James Starley is known as the ‘father of the bicycle industry.’ His nephew J. K. Starley worked for Haynes & Jefferis before leaving the same year to set up Starley & Sutton. They presented their first ‘Rover’ safety bicycle at the Stanley Show in February 1885.
The company name changed to the Rover Cycle Co. in 1896. In 1909 Rover took on a contract for the Post Office which involved buying additional plant. But, by 1912, the motorised side of the business was taking over. Rover suggested a merger with BSA, but BSA declined as they were too busy. So instead, in 1912, Rover sold their cycle business to Charles Sangster of Components Ltd. Rover bought back their cycle business in 1922 and ran it for a further four years before giving up cycle production completely.
c1916 Lady’s Rover
Frame No 228
This lovely old Lady’s Rover is very well preserved. She was used regularly into the 1960s, then put into storage, and only saw the light of day again this year. As you can see from the following photos, the Rover is still fitted with original old Dunlops (which hold air).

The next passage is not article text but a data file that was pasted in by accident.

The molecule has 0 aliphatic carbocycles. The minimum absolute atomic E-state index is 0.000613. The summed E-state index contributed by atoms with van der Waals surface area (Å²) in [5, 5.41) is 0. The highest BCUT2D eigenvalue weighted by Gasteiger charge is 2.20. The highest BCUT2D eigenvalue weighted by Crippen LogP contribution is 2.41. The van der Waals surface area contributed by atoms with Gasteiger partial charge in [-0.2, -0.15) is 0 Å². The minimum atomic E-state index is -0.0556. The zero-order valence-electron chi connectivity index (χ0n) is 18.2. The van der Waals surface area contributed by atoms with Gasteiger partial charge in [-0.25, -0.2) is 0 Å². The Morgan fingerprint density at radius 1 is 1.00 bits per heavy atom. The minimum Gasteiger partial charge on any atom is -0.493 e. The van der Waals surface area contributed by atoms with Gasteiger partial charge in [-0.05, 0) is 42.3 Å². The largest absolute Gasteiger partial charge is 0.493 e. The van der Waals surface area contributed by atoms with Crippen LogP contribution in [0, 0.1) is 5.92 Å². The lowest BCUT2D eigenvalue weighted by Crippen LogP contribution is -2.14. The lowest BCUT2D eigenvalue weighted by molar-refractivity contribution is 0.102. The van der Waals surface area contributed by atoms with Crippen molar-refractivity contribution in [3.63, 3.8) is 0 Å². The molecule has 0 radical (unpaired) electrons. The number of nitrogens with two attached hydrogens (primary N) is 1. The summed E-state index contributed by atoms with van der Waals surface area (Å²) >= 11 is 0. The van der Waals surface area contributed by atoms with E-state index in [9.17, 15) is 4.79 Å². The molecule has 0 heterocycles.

Original unrestored 100+ year old bicycles are what excites collectors most in the 21st century. This one has something intriguing about it, which is the frame number …228. It does not follow the logical sequence of Rover frame numbers. However, it was made at a time when the Rover Cycle Co was owned by Components Ltd, and there was a war on, so that may have had something to do with it?
The paint has faded, though the original box lining still shows on the rear mudguard. The quadrants for attaching the skirt guard string are intact. The Brooks Lady’s Model 73 Saddle is in very good condition. Everything works on the Rover, and she’s ready to ride.
1914 ROVER CATALOGUE
1914 ROVER CATALOGUE: THE ROVER MOTOR CYCLE